And let me assure you that these tools really work.
I recently cited a study by MIT which showed a 39% improvement in productivity from ChatGPT alone. The Copilot, which is precisely designed for you, will increase this number in short time. Imagine the time savings in writing a memo, letter, or report when the Copilot can give you an outline or summary to start. Lawyers, writers, marketers, and sales people will save hours out of the box.
Partners and IT: Lots Of Add-Ons To Build
Since the Copilot is built on the Azure OpenAI Services, we can expect a new industry of add-ons to appear. Hundreds of IT departments and Microsoft integrators will learn how to tune this system, build “skills” (models), and develop industry use-cases for our benefit. Imagine how much work it would save lawyers, for example, when they try to craft arguments for long-running cases. We should start to see Copilot “skills” for legal, marketing, sales, and hundreds of applications.
IT departments will do the same. Since the system is based on the security used by Microsoft Graph (ie. your company directory), IT teams can also build skills to help various user groups do things faster (or more accurately). I remember the labyrinth of rules we had at Deloitte to ensure global compliance. These could be built into the Deloitte Copilot (as an example) and every consultant would get help.
Note that Microsoft also introduced Copilot for Power Platform, making it easier to build apps that leverage this toolset.
Competition: Google And Others Respond
While Google seems behind in this race, I don’t expect them to stay quiet. More than 2 billion people use the free versions of Gmail around the world, so the use of Generative AI will go mainstream. I also think we’ll see many other LLMs enter the market, with specialized uses in different domains. (We are excitedly working on an LLM for our research and training.)
Is This Risky?
And then there’s the topic of risk. The OpenAI research paper describes risks as “… risks we foresee around bias, disinformation, over-reliance, privacy, cybersecurity, proliferation, and more,” referring to the potential for the system to make errors, amplify mistakes, and mislead people.
Despite the New York Times’ discussions about how “scary” this is, I have to guess the first spreadsheet was frightening too. I was working at IBM in 1981 when Lotus 1-2-3 and other tools emerged and many people thought “this is the end of the accounting profession.”
I would remind you that Generative AI is not the discovery of a new form of life. These are statistical reasoning tools that we can use for our benefit. As with every technology, some people will use them for bad behavior. Have you noticed how much spam and clickbait we get in email? I don’t think we’re throwing that away any time soon.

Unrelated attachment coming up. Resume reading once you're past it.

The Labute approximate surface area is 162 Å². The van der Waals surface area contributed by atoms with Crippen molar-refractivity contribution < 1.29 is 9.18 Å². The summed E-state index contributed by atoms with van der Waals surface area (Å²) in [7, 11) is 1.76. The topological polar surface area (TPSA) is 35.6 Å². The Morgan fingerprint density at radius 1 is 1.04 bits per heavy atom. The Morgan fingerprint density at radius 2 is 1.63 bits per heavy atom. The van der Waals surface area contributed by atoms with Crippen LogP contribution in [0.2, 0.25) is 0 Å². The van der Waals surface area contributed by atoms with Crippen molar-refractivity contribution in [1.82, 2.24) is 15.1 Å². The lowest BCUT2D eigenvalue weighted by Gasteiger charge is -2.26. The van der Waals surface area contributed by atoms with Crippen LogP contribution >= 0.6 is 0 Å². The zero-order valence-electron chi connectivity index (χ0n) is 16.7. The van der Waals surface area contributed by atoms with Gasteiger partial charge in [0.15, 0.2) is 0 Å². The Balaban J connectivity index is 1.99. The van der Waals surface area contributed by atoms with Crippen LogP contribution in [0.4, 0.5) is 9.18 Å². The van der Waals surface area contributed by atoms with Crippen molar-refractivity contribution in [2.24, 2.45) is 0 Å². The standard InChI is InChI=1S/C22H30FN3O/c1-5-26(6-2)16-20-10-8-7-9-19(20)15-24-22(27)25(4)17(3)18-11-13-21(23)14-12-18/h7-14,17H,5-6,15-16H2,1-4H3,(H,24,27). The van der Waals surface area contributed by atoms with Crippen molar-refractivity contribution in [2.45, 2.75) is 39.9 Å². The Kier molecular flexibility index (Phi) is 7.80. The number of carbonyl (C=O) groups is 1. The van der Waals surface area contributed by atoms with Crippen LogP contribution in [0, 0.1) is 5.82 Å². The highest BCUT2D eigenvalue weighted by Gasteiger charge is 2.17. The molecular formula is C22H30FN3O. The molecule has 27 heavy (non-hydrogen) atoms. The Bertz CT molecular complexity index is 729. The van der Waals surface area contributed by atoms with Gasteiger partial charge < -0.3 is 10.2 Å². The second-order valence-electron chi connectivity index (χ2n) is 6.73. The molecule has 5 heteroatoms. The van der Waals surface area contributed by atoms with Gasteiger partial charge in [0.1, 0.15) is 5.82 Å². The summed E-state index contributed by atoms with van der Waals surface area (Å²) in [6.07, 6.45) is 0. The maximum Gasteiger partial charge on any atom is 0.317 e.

A Massive Investment (And Bet) For Microsoft
I have to give Satya Nadella a lot of credit for this work: it sometimes seems like everyone at Microsoft is suddenly working with OpenAI. Not only is Microsoft “betting the company” on Generative AI tools, they’re building the infrastructure to support it. One reporter found out that Microsoft is buying up all the AI chips, building capacity for the Copilots.
This just means Microsoft is moving down the learning curve at light speed. Other software vendors are scrambling to catch up.
Will This Bring The Long-Awaited Productivity Bonanza We Seek?
Finally, let’s discuss productivity. Will these tools make work so easy the 4-day workweek goes mainstream? Will jobs like “copywriter” become obsolete?
Well in my 45 years in business, I’ve noticed that every major productivity tool “improves work” for people. When voicemail and email appeared we wondered if secretaries would go away (they did). When Zoom and Teams emerged we redesigned our offices.
In this case I doubt we’ll run out of things to do but we can do things faster and better than before.
So if you ignore this trend and choose not to learn these tools, you’re simply going to fall behind.
I applaud Microsoft for this massive investment. While we’re still in early days, I am rooting for success. Productivity, here we come.
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Microsoft Launches OpenAI CoPilots For Dynamics Apps And The Enterprise.
Understanding Chat-GPT, And Why It’s Even Bigger Than You Think (*updated)